Thursday, November 3, 2016

Study Group - Dedup est Machina

The title of the paper is 'Dedup Est Machina: Memory Deduplication as an Advanced Exploitation Vector'.

I saw the paper being presented at the IEEE Security and Privacy Symposium, and it was one of the more enjoyable talks due to the nature of the exploit, and the enthusiasm of Erik Bosman presenting it. It also won a 'PWNIE' award for the 'most innovative research on hacking' at Black Hat USA this year.

The idea of the paper is simple - to combine the Memory Deduplication exploit with a Rowhammer attack.

They use this to craft a JavaScript-based attack against the Microsoft Edge browser, to gain arbitrary memory read and write access in the browser.

Memory Deduplication

The idea is to reduce the total memory footprint of a running system by sharing memory pages with identical content across independent processes.

A good example of this is the page cache in modern operating systems. The page cache stores a single cached copy of file system contents in memory, and shares the copy across different processes.

In running processes, two or more pages with the same content in run-time memory are always deduplicated, even if the pages are completed unrelated, and their equivalence is fortuitous.

So, in order to keep a single copy of a number of identical pages, the memory deduplication system needs to perform three tasks:
  1. Detect. The system needs to detect memory pages with the same content, usually done at regular and predetermined intervals during normal system operations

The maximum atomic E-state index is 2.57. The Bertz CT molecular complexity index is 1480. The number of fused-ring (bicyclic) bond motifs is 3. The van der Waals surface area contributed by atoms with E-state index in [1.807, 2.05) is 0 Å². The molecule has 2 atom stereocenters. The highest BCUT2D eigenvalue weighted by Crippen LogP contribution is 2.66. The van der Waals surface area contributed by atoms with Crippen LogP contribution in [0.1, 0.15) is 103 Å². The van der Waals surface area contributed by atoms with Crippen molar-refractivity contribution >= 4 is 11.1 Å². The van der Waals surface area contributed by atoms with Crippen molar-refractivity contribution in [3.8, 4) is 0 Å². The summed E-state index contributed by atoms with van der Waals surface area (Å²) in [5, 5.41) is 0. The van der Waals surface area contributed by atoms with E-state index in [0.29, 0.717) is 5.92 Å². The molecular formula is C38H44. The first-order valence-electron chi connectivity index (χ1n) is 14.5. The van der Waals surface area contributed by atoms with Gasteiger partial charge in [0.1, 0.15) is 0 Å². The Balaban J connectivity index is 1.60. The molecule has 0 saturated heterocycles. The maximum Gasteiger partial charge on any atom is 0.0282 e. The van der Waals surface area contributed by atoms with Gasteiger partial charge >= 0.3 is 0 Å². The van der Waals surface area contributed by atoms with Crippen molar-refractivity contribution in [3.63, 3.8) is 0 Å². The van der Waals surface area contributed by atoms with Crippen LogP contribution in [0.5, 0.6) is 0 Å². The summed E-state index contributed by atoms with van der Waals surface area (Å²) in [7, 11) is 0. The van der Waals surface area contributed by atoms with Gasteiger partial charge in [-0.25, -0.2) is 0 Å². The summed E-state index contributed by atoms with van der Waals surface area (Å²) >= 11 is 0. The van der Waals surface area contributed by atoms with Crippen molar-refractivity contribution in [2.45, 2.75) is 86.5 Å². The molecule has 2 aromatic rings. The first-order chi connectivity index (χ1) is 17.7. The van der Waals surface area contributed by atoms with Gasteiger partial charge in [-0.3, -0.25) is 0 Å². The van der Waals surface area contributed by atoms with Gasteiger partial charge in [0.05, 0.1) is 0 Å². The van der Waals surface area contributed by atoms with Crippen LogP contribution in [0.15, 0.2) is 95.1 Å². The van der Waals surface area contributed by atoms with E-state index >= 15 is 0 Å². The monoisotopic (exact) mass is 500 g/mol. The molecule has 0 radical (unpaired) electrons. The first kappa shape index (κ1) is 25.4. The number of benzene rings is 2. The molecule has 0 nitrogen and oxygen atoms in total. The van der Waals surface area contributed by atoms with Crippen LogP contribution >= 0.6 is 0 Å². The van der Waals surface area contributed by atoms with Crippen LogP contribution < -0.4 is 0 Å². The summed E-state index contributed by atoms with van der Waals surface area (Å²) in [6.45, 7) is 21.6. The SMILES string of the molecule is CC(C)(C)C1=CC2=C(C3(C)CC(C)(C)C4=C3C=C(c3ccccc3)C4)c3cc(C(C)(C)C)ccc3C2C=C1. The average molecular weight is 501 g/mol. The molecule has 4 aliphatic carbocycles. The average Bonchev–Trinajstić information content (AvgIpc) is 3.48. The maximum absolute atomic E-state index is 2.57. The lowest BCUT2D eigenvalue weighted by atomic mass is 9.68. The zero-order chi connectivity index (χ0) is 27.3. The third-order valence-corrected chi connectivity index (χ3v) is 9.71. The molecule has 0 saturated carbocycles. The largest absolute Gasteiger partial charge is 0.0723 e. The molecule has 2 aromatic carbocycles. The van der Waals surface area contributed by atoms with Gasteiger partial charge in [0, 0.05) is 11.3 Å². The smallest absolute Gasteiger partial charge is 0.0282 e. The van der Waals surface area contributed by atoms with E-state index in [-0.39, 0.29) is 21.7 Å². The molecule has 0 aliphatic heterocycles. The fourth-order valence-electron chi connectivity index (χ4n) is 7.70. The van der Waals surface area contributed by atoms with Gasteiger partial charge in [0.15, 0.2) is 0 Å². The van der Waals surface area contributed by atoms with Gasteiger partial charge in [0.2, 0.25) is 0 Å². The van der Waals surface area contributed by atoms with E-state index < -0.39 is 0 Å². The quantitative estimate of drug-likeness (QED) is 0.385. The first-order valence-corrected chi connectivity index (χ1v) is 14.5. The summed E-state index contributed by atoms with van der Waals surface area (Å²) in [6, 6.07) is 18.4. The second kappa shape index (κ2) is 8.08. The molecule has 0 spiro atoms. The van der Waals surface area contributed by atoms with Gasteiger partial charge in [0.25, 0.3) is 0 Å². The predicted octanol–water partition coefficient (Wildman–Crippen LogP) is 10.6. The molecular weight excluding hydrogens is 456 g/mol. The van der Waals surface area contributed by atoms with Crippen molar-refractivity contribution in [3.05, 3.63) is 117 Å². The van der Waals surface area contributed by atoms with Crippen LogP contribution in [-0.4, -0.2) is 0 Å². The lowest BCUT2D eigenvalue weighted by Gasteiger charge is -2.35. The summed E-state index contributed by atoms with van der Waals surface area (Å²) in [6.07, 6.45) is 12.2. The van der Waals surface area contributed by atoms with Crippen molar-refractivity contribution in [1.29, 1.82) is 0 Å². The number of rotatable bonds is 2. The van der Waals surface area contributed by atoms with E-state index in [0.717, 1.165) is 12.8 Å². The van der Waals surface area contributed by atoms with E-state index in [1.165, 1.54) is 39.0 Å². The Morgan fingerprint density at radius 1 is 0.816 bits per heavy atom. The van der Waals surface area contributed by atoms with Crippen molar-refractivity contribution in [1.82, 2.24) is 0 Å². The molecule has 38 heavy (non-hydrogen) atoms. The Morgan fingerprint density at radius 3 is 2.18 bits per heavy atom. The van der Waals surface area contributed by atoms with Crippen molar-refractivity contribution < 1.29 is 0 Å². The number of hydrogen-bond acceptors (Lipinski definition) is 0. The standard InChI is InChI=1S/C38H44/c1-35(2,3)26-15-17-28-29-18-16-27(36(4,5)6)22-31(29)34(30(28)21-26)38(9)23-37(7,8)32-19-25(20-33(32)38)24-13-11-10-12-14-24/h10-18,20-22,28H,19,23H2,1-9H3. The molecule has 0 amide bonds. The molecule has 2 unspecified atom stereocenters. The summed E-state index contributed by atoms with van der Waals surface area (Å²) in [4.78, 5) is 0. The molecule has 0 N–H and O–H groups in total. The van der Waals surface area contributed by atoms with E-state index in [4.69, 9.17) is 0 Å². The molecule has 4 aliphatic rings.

2. Only Keep One. We only want to keep one physical copy, and return the others to the memory allocator; to do this, the deduplication system updates the page-table entries of the owning processes, so that the virtual addresses now point to a single shared copy; these entries are also marked as read-only to support copy-on-write semantics
  3. Create Private Copy on Write. Specifically, when one of the owning processes writes to the read only page, a copy-on-write page fault occurs; at this point, the memory deduplication system can create a private copy of the page, and map it into the corresponding page table entries of the faulting process
On Windows 8.1 onwards, it's known as memory combining.

Memory Deduplication as a Side Channel

So you may have spotted how you could exploit this as a side channel. Writing to a shared page from any of the owning processes results in a page fault and a subsequent page copy.

Due to these additional expensive operations, a write to a shared page takes significantly longer compared to a write to a regular page (by significantly longer, we're talking up to one order of magnitude). This timing difference provides an attacker with a side channel to detect whether a given page exists in the system.

To do this, the attacker has four easy steps:
  1. Craft a page with the exact same content as the target page
  2. Wait for the memory deduplication system to do its thing
  3. Write to the crafted page